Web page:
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Student researcher leaves mark on DSU

July 28, 2021

Sammy Drummond
Sammy Drummond in Dr. Gaylor’s lab.

Throughout his time at DSU, recent graduate Sammy Drummond definitely made an impact. He was a successful student-athlete, excelled in the classroom, and was a vital part of DSU’s expanding culture of undergraduate research.

“Sammy has been a delight to mentor,” said Dr. Michael Gaylor, Associate Research Professor of Chemistry. “His passion and drive for achieving the highest levels of research and scholarly productivity has been unprecedented in my research tenure at DSU.”

Gaylor was able to treat Drummond as he would an experienced graduate student during his 1-year stint in the Gaylor Lab conducting. The research focused on the origins of life chemistry in support of a large grant award to DSU from the National Science Foundation and South Dakota EPSCoR. Gaylor noted that Drummond “always generates interesting and provocative data sets that continually spawn ever more exciting and novel avenues of research inquiry for our team.”

Through his research with Gaylor, Drummond has been a recipient of multiple academic awards, multiple research grant awards, lead author on 15 conference papers, and two papers just accepted for publication in the high-impact international peer-reviewed journals Astrobiology and Origins of Life and Evolution of Biospheres. And he is the first author on a manuscript in the final stages of internal review for submission to the prestigious journal Proceedings of the National Academy of Sciences, according to Gaylor. “Such sophisticated and impactful contributions to the scientific literature by an undergraduate student are truly remarkable (and rare),” he added.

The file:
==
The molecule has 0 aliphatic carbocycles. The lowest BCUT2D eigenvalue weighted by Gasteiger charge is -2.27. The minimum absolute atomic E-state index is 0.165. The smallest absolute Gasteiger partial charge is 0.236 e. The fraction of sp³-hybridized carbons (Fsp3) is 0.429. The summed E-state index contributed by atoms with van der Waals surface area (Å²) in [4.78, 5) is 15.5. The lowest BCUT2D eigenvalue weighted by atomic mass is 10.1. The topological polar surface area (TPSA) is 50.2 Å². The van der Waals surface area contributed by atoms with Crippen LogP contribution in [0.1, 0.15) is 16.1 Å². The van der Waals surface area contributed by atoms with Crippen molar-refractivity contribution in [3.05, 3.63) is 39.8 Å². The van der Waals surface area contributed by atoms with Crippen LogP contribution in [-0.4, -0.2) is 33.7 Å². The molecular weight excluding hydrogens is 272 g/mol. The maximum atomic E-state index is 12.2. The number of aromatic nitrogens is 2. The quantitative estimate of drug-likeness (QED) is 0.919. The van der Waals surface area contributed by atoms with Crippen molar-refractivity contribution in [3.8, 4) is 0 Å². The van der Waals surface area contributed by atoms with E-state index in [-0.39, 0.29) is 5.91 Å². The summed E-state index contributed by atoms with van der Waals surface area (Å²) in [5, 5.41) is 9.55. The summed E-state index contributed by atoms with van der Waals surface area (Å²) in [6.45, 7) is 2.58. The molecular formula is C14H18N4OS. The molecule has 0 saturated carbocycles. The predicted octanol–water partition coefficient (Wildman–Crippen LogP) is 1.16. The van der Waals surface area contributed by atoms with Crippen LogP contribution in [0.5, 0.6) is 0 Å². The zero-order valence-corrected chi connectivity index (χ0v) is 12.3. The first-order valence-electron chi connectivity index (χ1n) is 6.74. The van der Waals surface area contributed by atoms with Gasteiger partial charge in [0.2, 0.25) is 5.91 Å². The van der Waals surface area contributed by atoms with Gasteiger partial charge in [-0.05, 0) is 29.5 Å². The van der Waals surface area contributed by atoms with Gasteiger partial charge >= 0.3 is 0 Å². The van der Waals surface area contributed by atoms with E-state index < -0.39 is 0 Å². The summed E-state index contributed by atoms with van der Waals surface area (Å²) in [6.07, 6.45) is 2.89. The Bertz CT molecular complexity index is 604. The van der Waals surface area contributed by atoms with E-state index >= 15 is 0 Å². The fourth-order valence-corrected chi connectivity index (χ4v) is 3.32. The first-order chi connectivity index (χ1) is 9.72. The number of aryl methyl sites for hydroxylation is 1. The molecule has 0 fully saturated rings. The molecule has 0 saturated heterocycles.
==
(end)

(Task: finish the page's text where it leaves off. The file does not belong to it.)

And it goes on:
In addition to working with Gaylor, Drummond completed physics research with Dr. James Maloney, focusing on shielding (protection from radiation) on future NASA missions. NASA is considering different options for propulsion to Mars, and with different methods come different issues, he explained. “It relates to the new propulsion methods, and how we can protect the spaceship and also astronauts from those new issues,” Drummond said.

Maloney and Drummond utilized an automated process to run simulations based on different shielding parameters, allowing for quicker processing of data. They developed a program that picks out the best results from the simulations and then generates new parameters based on those results, Drummond shared.

This research experience has prepared him for the next step in his education.

“This has been very useful for me to understand how research actually works in the real world, in an academic setting, rather than just in a classroom lab,” he said. He is also appreciative of Dakota State’s small program size, which allowed him to develop really close relationships with his professors.

Drummond, a physical science major at DSU, was accepted to 11 graduate programs across the country, including Dartmouth. In August he will be moving on to earn his PhD in chemical engineering at the University of South Carolina. With his education there, he hopes to become a leading scientist in an emerging field and deal with the major problems of our time, like energy issues.

“The demand for energy is obviously increasing and we have to make decisions about how to improve our efficiency,” he said.

He hopes to help solve problems related to the energy field, so he can provide his future family with the ability to live a high-quality life.

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